The e-Technology guide aims to analyse the practice of Green Supply Chain Management (GrSCM) adopted by different companies in the face of increasing impacts of business operations on environment. The guide will start with introducing the reasoning behind the decision of implementing GrSCM and discussing about GrSCM’s current and future development directions. More details regarding to the definition of GrSCM and in-depth analyses about its structure will be also elaborated. Besides, the guide also focuses on explaining benefits and challenges associated with the application of GrSCM into the real business milieu. There is also a case study related to the practice of GrSCM of an electronic company in an attempt to assist readers in more easily linking theoretical with practical aspects of environmental protection. Finally, some recommendations for future implementation of GrSCM are also discussed as suggestions for enhancing the effectiveness of GrSCM in the near future. Introduction
Globalization has witnessed an increase in global logistic activities, which serve for the growing demand of international outsourcing or the exchange of different component parts between suppliers and manufacturers following company’s strategic logistic decisions. This leads to a significant increase in the scale as well as the degree of environmental impacts that the logistic activities possibly generate, especially in developing countries. Indeed, it is predicted that a majority of the world’s manufacturing will be operated in Asia in the next few decades, which brings about more economic opportunities but simultaneously imposes more environmental burdens on these countries (US-AEP, cited in Zhu & Sarkis 2004, p. 266).
Besides, with growing customer awareness of the importance of environmental protection worldwide, more pressures are exerted on multinational enterprises with respect to conserving the Earth’s resources and operating business with more environmental concerns (Mathiyazahagan et al 2013, p.283). To correspond to numerous stakeholders’ demand on the green operation of businesses, a lot of national, regional and even international environmental regulations have been formally established to monitor, evaluate and if authorised, accredit to company’s environmental performance. Leading exemplary regulations include ISO 14031 (global environmental performance indicators), the toxic release inventory (TRI) data and waste from the United States Environmental Agency, and the waste electrical and electronic equipment (WEEE) in the European Union (Hervani, Helms & Sarkis 2005, p. 339).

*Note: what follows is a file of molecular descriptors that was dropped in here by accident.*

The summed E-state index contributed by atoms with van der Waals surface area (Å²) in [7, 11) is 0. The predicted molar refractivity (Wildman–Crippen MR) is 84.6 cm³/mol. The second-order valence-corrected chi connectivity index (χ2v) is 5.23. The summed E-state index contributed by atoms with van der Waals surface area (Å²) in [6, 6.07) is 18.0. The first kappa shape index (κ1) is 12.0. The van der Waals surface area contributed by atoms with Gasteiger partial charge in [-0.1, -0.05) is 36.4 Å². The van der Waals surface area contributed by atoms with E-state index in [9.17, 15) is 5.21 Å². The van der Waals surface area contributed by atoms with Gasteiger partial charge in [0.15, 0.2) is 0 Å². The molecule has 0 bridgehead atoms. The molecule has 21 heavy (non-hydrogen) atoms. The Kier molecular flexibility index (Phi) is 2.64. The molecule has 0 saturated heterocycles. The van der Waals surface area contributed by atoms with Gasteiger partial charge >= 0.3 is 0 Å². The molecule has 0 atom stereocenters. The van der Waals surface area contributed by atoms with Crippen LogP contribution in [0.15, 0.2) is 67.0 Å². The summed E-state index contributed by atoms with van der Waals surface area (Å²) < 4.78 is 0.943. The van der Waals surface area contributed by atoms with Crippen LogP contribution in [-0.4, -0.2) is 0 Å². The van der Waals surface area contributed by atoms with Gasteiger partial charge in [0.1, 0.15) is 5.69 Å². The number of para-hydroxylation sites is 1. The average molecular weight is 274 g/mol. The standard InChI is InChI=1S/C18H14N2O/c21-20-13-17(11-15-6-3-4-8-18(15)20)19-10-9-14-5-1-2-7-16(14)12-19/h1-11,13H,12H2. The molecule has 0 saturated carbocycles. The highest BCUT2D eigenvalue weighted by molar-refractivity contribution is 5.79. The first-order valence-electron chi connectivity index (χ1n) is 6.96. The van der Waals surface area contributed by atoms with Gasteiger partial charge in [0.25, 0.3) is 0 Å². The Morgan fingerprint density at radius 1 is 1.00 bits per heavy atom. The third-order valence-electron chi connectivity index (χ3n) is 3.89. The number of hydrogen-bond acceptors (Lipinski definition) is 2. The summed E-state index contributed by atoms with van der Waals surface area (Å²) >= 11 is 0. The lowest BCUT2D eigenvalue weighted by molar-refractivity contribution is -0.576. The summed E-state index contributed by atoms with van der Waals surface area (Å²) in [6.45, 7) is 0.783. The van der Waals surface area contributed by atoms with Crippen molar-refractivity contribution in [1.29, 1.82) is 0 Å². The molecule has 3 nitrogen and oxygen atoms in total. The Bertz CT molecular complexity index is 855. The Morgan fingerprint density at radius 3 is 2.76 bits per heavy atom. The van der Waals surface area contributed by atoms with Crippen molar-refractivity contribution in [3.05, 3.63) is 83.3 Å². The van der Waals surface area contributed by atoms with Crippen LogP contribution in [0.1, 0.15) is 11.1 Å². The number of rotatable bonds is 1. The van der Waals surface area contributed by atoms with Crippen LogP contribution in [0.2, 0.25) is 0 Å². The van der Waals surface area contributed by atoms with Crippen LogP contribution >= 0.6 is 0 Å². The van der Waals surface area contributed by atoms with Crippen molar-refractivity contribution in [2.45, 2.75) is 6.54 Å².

Indeed, various environmental regulations are put into place to serve for the contemporary demand of environmental monitoring. Vachon & Klachen (2006, p. 799) define environmental monitoring as involving in simply evaluating the outcomes of environment efforts made by suppliers (e.g, gaining the certification of ISO 14000 or complying with particular waste management regulations). Due to the passive nature of environmental monitoring, in the future, it is predicted that there should be a shift from environmental monitoring to more strategic environmental collaboration between supply chain participants.
Vachon and Klachen (2006, p. 799) state that environmental collaboration requires the buying organization to devote specific resources to assist its suppliers in developing a more integrated and effective GrSCM. Collaborative activities may include joint planning and knowledge sharing on product design or process modification with respect to long term environmental protection. The advent of environmental collaboration signals a transition from a passive approach of environmental performance scrutiny to a more proactive approach of cooperation between members of the supply chain to realise the goal of greening the supply chain. Definition and analyses of Green Supply Chain Management
Turning to the strategy for supply chain...
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